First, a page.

These are not merely academic problems. They have most important corollaries and consequences. The future of mankind depends on the progress of science, and the progress of science depends on the support it can find. Support mostly takes the form of grants, and the present methods of distributing grants unduly favor the Apollonian. Applying for a grant begins with writing a project. The Apollonian clearly sees the future lines of his research and has no difficulty writing a clear project. Not so the Dionysian, who knows only the direction in which he wants to go out into the unknown; he has no idea what he is going to find there and how he is going to find it. Defining the unknown or writing down the subconscious is a contradiction in absurdum. In his work, the Dionysian relies, to a great extent, on accidental observation. His observations are not completely ‘accidental’, because they involve not merely seeing things but also grasping their possible meaning. A great deal of conscious or subconscious thinking must precede a Dionysian’s observations. There is an old saying that a discovery is an accident finding a prepared mind. The Dionysian is often not only unable to tell what he is going to find, he may even be at a loss to tell how he made his discovery.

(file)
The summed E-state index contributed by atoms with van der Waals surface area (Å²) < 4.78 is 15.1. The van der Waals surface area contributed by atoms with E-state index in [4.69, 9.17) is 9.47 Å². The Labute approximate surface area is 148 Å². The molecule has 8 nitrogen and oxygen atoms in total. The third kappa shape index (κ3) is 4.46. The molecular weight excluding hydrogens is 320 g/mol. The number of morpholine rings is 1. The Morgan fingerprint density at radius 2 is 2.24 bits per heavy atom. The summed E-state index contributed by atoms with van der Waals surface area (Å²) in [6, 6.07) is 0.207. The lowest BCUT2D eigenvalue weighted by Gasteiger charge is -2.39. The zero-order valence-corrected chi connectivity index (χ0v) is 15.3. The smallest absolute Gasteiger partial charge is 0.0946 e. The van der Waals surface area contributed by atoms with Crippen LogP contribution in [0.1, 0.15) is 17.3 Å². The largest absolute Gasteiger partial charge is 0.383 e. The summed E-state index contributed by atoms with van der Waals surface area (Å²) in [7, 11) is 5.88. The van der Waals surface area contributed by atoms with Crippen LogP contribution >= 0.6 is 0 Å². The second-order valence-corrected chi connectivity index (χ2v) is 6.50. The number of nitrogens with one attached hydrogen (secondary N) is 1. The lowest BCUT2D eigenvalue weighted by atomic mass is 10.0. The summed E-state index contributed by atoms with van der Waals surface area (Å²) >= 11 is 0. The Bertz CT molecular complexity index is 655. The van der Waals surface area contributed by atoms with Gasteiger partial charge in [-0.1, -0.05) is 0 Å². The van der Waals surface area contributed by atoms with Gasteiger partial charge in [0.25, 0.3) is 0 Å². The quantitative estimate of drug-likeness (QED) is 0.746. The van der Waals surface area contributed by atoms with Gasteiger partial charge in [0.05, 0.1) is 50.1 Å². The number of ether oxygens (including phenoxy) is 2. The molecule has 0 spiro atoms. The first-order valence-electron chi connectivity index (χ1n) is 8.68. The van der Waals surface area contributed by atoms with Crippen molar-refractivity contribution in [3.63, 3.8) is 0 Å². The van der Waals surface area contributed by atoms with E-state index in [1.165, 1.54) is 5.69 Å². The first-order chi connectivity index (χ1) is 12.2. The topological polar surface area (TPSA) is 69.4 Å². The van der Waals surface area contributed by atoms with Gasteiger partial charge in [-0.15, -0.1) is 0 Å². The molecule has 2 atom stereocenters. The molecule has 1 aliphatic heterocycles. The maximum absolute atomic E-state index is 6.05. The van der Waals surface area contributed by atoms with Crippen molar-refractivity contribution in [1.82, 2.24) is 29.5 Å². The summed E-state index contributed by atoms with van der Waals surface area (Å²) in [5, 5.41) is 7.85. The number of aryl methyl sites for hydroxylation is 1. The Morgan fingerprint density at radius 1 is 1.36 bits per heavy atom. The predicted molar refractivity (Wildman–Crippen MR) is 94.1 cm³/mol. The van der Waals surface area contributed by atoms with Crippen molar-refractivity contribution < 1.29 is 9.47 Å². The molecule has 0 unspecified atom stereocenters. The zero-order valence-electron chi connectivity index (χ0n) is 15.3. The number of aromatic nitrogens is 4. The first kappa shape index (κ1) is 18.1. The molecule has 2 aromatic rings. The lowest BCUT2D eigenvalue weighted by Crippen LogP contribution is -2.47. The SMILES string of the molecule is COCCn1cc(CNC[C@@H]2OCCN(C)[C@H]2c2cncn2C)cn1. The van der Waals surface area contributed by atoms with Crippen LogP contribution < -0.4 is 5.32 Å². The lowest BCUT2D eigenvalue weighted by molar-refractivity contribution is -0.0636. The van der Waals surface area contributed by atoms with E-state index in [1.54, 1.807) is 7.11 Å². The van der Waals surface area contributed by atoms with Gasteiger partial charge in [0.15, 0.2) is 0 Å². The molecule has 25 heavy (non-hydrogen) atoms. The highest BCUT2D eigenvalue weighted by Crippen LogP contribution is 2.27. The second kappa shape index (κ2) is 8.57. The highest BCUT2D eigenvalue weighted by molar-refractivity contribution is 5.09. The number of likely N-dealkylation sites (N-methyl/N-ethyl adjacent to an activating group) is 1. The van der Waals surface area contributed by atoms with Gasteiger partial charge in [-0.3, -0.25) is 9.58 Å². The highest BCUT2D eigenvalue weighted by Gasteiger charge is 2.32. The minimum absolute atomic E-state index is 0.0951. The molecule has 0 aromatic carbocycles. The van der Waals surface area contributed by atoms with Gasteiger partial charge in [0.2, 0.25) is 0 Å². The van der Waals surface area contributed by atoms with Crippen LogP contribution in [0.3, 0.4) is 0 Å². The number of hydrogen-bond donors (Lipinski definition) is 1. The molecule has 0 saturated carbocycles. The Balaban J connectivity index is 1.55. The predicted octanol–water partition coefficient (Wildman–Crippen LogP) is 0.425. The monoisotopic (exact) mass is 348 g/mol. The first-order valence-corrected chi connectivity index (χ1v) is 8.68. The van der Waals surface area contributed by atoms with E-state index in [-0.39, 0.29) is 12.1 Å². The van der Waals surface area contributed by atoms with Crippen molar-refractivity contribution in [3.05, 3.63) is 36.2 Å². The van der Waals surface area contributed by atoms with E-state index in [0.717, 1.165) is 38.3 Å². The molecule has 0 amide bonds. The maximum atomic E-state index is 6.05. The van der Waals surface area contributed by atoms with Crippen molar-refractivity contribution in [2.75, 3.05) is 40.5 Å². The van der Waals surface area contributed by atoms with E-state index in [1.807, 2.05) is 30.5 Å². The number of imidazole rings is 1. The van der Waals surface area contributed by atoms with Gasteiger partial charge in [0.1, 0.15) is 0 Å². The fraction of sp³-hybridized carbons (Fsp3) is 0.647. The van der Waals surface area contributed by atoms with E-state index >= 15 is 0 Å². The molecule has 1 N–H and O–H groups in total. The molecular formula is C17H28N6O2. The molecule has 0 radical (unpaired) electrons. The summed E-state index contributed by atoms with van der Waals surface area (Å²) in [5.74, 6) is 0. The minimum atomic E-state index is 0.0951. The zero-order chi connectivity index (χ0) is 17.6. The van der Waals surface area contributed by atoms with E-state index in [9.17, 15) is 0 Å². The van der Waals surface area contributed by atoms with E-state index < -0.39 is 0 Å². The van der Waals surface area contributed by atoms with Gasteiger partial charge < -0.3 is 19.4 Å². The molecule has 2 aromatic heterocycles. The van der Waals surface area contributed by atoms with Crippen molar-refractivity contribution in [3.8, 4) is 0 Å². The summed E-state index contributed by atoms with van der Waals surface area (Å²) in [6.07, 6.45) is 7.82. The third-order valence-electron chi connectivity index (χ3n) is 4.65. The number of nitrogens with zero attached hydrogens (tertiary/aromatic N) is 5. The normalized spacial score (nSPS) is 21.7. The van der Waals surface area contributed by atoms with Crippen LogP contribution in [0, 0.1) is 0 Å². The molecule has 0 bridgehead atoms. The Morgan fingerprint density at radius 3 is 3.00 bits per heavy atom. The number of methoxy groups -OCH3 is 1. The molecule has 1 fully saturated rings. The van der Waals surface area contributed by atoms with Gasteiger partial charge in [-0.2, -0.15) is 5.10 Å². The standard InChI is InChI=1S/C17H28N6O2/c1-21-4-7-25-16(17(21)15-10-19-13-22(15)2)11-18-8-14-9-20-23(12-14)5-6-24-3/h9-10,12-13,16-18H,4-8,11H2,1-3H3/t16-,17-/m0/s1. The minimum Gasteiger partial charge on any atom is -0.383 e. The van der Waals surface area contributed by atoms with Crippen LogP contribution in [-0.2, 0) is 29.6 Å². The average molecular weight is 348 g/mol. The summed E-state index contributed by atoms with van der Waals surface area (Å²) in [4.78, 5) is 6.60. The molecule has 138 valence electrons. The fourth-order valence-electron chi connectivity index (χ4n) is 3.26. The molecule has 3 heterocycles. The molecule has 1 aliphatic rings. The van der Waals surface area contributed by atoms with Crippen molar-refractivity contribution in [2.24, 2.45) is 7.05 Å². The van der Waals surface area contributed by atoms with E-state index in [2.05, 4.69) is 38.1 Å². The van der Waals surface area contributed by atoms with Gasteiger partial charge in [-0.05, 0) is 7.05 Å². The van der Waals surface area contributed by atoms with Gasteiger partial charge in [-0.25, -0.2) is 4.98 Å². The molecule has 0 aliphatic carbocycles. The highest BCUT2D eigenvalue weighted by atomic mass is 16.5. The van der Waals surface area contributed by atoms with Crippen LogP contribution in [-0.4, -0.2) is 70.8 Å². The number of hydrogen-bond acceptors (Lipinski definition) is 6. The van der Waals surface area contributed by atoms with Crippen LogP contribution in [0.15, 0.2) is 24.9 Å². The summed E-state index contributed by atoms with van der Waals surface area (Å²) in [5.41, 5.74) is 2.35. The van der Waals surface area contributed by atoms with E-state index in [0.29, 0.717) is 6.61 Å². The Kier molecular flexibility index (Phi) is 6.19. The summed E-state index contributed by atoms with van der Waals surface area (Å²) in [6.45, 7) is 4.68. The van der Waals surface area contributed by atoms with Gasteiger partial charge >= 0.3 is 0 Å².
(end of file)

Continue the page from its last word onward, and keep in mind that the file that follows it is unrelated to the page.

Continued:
Being myself Dionysian, writing projects was always an agony for me, as I described not long ago in Perspectives of Biology and Medicine (Szent-Györgyi 1971). I always tried to live up to Leo Szilard’s (personal communication) commandment, ‘don’t lie if you don’t have to’. I had to. I filled up pages with words and plans I knew I would not follow.When I go home from my laboratory in the late afternoon, I often do not know what I am going to do the next day. I expect to think that up during the night. How could I tell then, what I would do a year hence? It is only lately that I can see somewhat ahead (which may be a sign of senescence) and write a realistic proposal, but the queer fact is that, while earlier all my fake projects were always accepted, since I can write down honestly what I think I will do my applications have been invariably rejected. This seems quite logical to me; sitting in an easy chair I can cook up any time a project which must seem quite attractive, clear, and logical. But if I go out into nature, into the unknown, to the fringes of knowledge, everything seems mixed up and contradictory, illogical, and incoherent. This is what research does; it smooths out contradiction and makes things simple, logical, and coherent. So when I bring reality into my projects, they become hazy and are rejected. The reviewer, feeling responsible for ‘the taxpayer’s money’, justly hesitates to give money for research, the lines of which are not clear to the applicant himself. A discovery must be, by definition, at variance with existing knowledge. During my lifetime, I made two. Both were rejected off-hand by the popes of the field. Had I predicted these discoveries in my applications, and had these authorities been my judges, it is evident what their decisions would have been. These difficulties could perhaps, be solved to some extent, by taking into account the applicant’s early work. Or, if the applicant is young and has had no chance to prove himself, the vouching of an elder researcher acquainted with the applicant’s ability may be considered. The problem is a most important one, especially now, as science grapples with one of nature’s mysteries, cancer, which may demand entirely new approaches.